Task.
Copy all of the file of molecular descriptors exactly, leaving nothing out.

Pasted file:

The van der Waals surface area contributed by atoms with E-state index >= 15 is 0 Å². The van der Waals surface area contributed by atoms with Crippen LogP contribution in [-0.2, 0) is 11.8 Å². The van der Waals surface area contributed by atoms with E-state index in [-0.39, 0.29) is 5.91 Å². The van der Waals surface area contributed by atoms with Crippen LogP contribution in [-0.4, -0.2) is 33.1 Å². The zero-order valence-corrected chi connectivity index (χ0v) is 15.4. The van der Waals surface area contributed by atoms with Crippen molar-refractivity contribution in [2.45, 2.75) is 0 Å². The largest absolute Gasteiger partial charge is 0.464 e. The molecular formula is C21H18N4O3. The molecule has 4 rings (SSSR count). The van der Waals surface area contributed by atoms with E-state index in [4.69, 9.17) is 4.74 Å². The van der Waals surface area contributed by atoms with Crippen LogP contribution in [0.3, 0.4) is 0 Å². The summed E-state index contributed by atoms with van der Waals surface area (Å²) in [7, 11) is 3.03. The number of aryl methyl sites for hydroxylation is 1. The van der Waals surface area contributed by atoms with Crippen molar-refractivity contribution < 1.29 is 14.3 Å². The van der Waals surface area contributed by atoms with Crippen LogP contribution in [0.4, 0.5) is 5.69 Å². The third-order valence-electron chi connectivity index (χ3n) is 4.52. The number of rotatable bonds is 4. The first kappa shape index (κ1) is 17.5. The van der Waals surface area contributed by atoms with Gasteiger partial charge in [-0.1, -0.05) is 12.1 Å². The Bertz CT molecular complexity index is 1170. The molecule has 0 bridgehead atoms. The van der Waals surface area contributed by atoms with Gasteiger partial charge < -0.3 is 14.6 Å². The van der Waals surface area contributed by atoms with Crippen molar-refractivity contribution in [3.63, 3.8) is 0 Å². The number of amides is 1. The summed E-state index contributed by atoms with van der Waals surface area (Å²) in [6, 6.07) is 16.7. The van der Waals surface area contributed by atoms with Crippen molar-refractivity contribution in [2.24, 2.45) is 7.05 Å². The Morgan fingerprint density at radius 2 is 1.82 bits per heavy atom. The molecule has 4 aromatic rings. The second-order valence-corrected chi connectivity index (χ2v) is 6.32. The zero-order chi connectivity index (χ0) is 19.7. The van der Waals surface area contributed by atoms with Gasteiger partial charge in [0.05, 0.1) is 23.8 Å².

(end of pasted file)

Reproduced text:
The van der Waals surface area contributed by atoms with E-state index >= 15 is 0 Å². The van der Waals surface area contributed by atoms with Crippen LogP contribution in [-0.2, 0) is 11.8 Å². The van der Waals surface area contributed by atoms with E-state index in [-0.39, 0.29) is 5.91 Å². The van der Waals surface area contributed by atoms with Crippen LogP contribution in [-0.4, -0.2) is 33.1 Å². The zero-order valence-corrected chi connectivity index (χ0v) is 15.4. The van der Waals surface area contributed by atoms with Crippen molar-refractivity contribution in [2.45, 2.75) is 0 Å². The largest absolute Gasteiger partial charge is 0.464 e. The molecular formula is C21H18N4O3. The molecule has 4 rings (SSSR count). The van der Waals surface area contributed by atoms with E-state index in [4.69, 9.17) is 4.74 Å². The van der Waals surface area contributed by atoms with Crippen LogP contribution in [0.3, 0.4) is 0 Å². The summed E-state index contributed by atoms with van der Waals surface area (Å²) in [7, 11) is 3.03. The number of aryl methyl sites for hydroxylation is 1. The van der Waals surface area contributed by atoms with Crippen molar-refractivity contribution < 1.29 is 14.3 Å². The van der Waals surface area contributed by atoms with Crippen LogP contribution in [0.4, 0.5) is 5.69 Å². The third-order valence-electron chi connectivity index (χ3n) is 4.52. The number of rotatable bonds is 4. The first kappa shape index (κ1) is 17.5. The van der Waals surface area contributed by atoms with Gasteiger partial charge in [-0.1, -0.05) is 12.1 Å². The Bertz CT molecular complexity index is 1170. The molecule has 0 bridgehead atoms. The van der Waals surface area contributed by atoms with Gasteiger partial charge < -0.3 is 14.6 Å². The van der Waals surface area contributed by atoms with Crippen molar-refractivity contribution in [3.63, 3.8) is 0 Å². The number of amides is 1. The summed E-state index contributed by atoms with van der Waals surface area (Å²) in [6, 6.07) is 16.7. The van der Waals surface area contributed by atoms with Crippen molar-refractivity contribution in [2.24, 2.45) is 7.05 Å². The Morgan fingerprint density at radius 2 is 1.82 bits per heavy atom. The molecule has 4 aromatic rings. The second-order valence-corrected chi connectivity index (χ2v) is 6.32. The zero-order chi connectivity index (χ0) is 19.7. The van der Waals surface area contributed by atoms with Gasteiger partial charge in [0.05, 0.1) is 23.8 Å².